Carmel-by-the-Sea Wine Walk is a new attraction in town offering a self-guided tour of a dozen of sophisticated tasting rooms clustered around the main drag, Ocean Avenue. Since there is no need for a designated driver, I am sure some visitors manage to explore all of the participating wine spots, but we decided to randomly pick just three of them.
At Pepe Winery we indulged in a featured Atlas Peak Vineyards trio that combines Italian heritage with Napa-style winemaking: 2011 Chardonnay with slightly creamy texture and aromas of Asian pear, lemon custard, and vanilla; 2010 Erupzione (54 percent Sangiovese, 46 percent Malbec), rich and smooth with cherry and spice; and 2009 Vezuvio with blackberry and cherry flavors, a lucky blend of Cabernet Sauvignon, Syrah, Merlot, and Petit Verdot.
At Manzoni Cellars, owner Mark Manzoni treated us to 2011 Chardonnay, North Highlands’ Cuvée from the Santa Lucia Highlands, a gold medal winner at the 2013 San Francisco Chronicle Wine Competition; 2011 Pinot Noir, a great summer wine with Burgundy nuances; and other creations from the company’s Santa Lucia vineyards. A 2009 Bella Vino Port, produced only in the amount of 90 cases, swiftly transported us to Italy with its garnet-colored sweetness.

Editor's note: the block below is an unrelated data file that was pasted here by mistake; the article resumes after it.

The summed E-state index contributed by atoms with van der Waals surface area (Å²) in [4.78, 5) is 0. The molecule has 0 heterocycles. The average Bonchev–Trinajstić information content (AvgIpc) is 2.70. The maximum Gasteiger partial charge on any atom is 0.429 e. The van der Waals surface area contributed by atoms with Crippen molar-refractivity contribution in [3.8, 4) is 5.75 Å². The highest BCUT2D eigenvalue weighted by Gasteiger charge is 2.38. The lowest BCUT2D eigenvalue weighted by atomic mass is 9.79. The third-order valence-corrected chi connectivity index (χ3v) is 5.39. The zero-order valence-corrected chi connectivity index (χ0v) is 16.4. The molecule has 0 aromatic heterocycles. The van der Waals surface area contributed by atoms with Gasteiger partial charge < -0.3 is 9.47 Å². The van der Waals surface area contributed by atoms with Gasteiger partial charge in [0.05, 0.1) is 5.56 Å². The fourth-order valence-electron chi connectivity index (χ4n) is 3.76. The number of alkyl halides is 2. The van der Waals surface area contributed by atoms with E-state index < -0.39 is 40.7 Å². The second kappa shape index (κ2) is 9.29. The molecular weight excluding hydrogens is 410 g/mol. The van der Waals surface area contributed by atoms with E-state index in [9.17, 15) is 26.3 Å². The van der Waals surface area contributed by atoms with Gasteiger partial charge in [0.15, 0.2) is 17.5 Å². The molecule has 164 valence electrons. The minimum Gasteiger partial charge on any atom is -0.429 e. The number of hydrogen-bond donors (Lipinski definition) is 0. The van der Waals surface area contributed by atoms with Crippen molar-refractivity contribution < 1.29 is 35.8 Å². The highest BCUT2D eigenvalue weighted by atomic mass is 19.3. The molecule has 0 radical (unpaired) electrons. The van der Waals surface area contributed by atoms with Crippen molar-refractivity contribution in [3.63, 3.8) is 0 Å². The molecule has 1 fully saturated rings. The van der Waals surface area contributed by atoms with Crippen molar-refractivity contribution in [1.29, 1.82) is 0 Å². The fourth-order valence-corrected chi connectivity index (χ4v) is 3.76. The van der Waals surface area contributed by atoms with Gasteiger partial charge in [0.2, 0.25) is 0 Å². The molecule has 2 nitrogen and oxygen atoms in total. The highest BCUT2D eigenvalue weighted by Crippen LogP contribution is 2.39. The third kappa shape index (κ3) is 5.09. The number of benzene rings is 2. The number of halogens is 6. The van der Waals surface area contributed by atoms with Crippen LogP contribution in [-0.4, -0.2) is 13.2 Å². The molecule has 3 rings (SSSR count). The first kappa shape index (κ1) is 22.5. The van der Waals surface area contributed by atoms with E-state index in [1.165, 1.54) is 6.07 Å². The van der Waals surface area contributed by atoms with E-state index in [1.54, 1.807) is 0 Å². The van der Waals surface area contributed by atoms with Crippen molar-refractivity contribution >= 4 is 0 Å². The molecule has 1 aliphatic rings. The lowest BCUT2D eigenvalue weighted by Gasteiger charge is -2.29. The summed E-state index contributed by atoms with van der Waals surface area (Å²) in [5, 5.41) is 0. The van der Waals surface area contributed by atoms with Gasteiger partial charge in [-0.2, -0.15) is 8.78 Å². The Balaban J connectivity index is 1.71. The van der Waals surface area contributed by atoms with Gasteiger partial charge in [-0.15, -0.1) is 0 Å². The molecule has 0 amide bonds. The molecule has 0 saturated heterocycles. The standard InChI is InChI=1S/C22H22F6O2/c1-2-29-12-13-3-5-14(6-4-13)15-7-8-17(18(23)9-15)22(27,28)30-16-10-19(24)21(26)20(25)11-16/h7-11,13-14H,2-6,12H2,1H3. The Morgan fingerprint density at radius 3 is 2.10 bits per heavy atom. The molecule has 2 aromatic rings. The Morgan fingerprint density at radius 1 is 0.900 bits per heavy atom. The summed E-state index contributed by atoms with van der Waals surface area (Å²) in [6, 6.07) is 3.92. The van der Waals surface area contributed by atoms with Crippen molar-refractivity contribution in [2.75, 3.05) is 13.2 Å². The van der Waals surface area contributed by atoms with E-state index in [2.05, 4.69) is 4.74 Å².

At Blair Estate, owner David Blair was pouring 2010 Blair Estate Pinot Noir, containing four clones from five-acre Delfina’s Vineyard, named after the family matriarch. We also sampled all-100 percent 2010 Cabernet Franc, 2009 Cabernet Sauvignon, and 2010 Merlot of amazing purity and quality, as well as other artisan estate-grown wines from a micro lot of the Arroyo Seco AVA.
After the most indulgent Wine Walk, we did some window shopping and gallery-gazing in downtown and ventured onto the beach, framed with wind-swept cypresses and teeming with weekend surfers, divers, sunbathers, and their free-running canine companions.